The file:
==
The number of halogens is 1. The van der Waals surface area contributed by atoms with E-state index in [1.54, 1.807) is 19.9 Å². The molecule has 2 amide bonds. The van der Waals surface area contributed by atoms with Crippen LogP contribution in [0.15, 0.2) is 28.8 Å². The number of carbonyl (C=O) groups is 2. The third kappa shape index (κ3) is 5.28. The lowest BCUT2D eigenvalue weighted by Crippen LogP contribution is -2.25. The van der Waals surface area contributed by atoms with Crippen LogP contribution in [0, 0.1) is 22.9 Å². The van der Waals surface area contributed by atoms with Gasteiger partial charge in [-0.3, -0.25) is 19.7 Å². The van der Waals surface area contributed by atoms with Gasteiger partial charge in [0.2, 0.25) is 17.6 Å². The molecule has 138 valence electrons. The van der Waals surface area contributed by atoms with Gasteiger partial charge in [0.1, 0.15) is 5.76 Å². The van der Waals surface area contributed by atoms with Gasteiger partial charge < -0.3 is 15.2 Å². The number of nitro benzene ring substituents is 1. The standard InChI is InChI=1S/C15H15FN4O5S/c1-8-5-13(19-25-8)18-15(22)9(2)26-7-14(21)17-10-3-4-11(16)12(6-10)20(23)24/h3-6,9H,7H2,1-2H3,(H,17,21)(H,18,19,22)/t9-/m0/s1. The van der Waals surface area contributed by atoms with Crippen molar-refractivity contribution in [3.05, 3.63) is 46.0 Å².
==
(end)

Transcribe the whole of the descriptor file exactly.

The number of halogens is 1. The van der Waals surface area contributed by atoms with E-state index in [1.54, 1.807) is 19.9 Å². The molecule has 2 amide bonds. The van der Waals surface area contributed by atoms with Crippen LogP contribution in [0.15, 0.2) is 28.8 Å². The number of carbonyl (C=O) groups is 2. The third kappa shape index (κ3) is 5.28. The lowest BCUT2D eigenvalue weighted by Crippen LogP contribution is -2.25. The van der Waals surface area contributed by atoms with Crippen LogP contribution in [0, 0.1) is 22.9 Å². The van der Waals surface area contributed by atoms with Gasteiger partial charge in [-0.3, -0.25) is 19.7 Å². The van der Waals surface area contributed by atoms with Gasteiger partial charge in [0.2, 0.25) is 17.6 Å². The molecule has 138 valence electrons. The van der Waals surface area contributed by atoms with Gasteiger partial charge in [0.1, 0.15) is 5.76 Å². The van der Waals surface area contributed by atoms with Gasteiger partial charge < -0.3 is 15.2 Å². The number of nitro benzene ring substituents is 1. The standard InChI is InChI=1S/C15H15FN4O5S/c1-8-5-13(19-25-8)18-15(22)9(2)26-7-14(21)17-10-3-4-11(16)12(6-10)20(23)24/h3-6,9H,7H2,1-2H3,(H,17,21)(H,18,19,22)/t9-/m0/s1. The van der Waals surface area contributed by atoms with Crippen molar-refractivity contribution in [3.05, 3.63) is 46.0 Å².